New Met Office data shows the United Kingdom is warming in line with global trends
- 31 Aug 2012, 10:04
- Ros Donald
The UK Met Office has just released its latest 30-year
climate average. Readings show the UK's annual mean temperature
calculated over a thirty year time period has risen 0.52 degrees
Celsius over the past two decades. The data handily illustrates
scientists' explanation that long-term warming is continuing
despite temperature fluctuations over shorter
The Met Office says the biggest departure from previous years is
in the mean UK annual temperature. At 8.84 degrees Celsius, the
annual mean temperature between 1981-2010 is 0.25 degrees Celsius
higher than during the 1971-2000 period, and 0.52 degrees Celsius
warmer than it was between 1961 and 1990.
Mike Kendon of the Met Office National Climate Information
Centre says in a statement:
"At a regional level and for individual
seasons we expect variability on decadal timescales, from natural
cycles, to play a role. Nevertheless, the increases in UK annual
mean temperature are consistent with the trend in warming observed
globally over land."
You can see the new statistics in
maps of the UK and tables for weather stations, regions
and countries on the Met Office website's climate pages. The maps
give an idea of how the warming is distributed over the UK. We have
even made an animated GIF to illustrate the warming better, (click
the image) but you can find non-moving maps and other interesting
things like rainfall patterns on the climate pages.
Click to animate:
(especially when skilfully animated) illustrate scientists'
argument in the the face of the popular skeptic claim that global
warming has stopped over the past 10-15 years. As we explain in a previous
blog, over 10-to-15 year timescales, natural variation can mask
longer-term rising temperature trends.
While the Met Office's year-to-year temperature maps show all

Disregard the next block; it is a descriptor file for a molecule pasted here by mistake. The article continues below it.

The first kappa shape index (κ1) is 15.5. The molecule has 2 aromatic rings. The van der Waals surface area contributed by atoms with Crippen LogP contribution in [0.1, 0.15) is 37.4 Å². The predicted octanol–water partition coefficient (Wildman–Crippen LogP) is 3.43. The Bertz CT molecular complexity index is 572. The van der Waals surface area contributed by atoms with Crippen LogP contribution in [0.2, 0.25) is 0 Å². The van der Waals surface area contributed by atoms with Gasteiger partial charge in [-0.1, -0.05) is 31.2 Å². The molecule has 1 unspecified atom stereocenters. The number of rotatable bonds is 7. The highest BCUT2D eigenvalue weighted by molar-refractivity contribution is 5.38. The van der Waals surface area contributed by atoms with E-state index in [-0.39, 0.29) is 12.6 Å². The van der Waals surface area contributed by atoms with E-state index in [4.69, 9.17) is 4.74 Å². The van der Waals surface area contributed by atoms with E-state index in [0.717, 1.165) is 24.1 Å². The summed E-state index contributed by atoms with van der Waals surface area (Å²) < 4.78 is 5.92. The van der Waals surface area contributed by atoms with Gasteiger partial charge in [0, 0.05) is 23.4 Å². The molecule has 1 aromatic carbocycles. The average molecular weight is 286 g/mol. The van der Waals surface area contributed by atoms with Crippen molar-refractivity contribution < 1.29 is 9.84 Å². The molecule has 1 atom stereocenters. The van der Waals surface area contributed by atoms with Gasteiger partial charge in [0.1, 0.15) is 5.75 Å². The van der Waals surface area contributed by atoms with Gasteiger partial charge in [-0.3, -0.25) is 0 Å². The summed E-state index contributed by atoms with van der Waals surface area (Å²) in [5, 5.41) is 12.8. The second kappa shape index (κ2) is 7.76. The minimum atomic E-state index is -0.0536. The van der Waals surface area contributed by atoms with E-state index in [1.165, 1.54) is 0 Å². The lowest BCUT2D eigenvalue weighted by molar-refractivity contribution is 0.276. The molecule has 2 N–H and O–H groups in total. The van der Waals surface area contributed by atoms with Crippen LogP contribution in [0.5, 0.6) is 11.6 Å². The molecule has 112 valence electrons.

sorts of variations in the UK's temperature, its 30-year mean
annual temperature data shows a clear warming trend in line with global
surface temperature rise.
The Met Office isn't the only scientific body that provides
climate 'normals'. The US National Oceanic and Atmospheric
Administration's National Climatic Data Center released its 1981-2010
average climate statistics last year. It says the US is now
around 0.28 degrees Celsius (0.5 degrees Fahrenheit) warmer than it
was in 1971-2000, so not far off the UK equivalent rise in
The Met Office says that the UK now gets 1.154 metres of rain on
average per year. The past 30 years have been wetter - with two per
cent more rainfall than in 1971-2000 and five per cent wetter than
1961-1990. The Met Office stresses that these figures mask regional
and seasonal variations, but says the increase in rainfall is still
consistent with the year-on-year warming trend.
Peter Stott, Head of Climate Monitoring and Attribution at the
Met Office says more rainfall may be partly due to a warmer
atmosphere able to hold more moisture, possibly leading to heavier
rainfall. So, some uncertainty there. In the Met Office's press
release, he says:
"Globally we have seen an increase in
heavy rainfall, but more research needs to be done to be clear on
how a warming atmosphere and variations in weather patterns may be
affecting averages in the UK's regional climate."
The new UK 30-year average will provide the benchmark for the
Met Office's monthly, seasonal and annual climate summaries, which
provide shorter-term reports on the UK's climate. The Met Office's
summary for July, for example, shows the UK mean temperature was
one degree below the 1981-2010 average. It was the coolest July
since 2000 - so yes, it was an unusually rubbish summer, even if on
average we're getting more sunny days.
Yes, surprisingly, the UK is a sunnier place than it was - not
that it will make anyone feel any better about having to wade
through prodigious amounts of mud all summer. With an average of
nearly 58 days of sunshine a year in the 1981-2010 period, the
nation got 18 hours of sunshine more than in 1971-2000, and an
extra 35 hours if you look back to 1961-1990. Which just goes
to show how counterintuitive long-term climate shifts can seem when
the weather looks so very different.
Update 4pm: We had mixed up the amount of temperature rise
in the first paragraph, and not made it clear that we were talking
about thirty year time periods. This should now be accurate and
clearer. Thanks to Paul Matthews for the spot.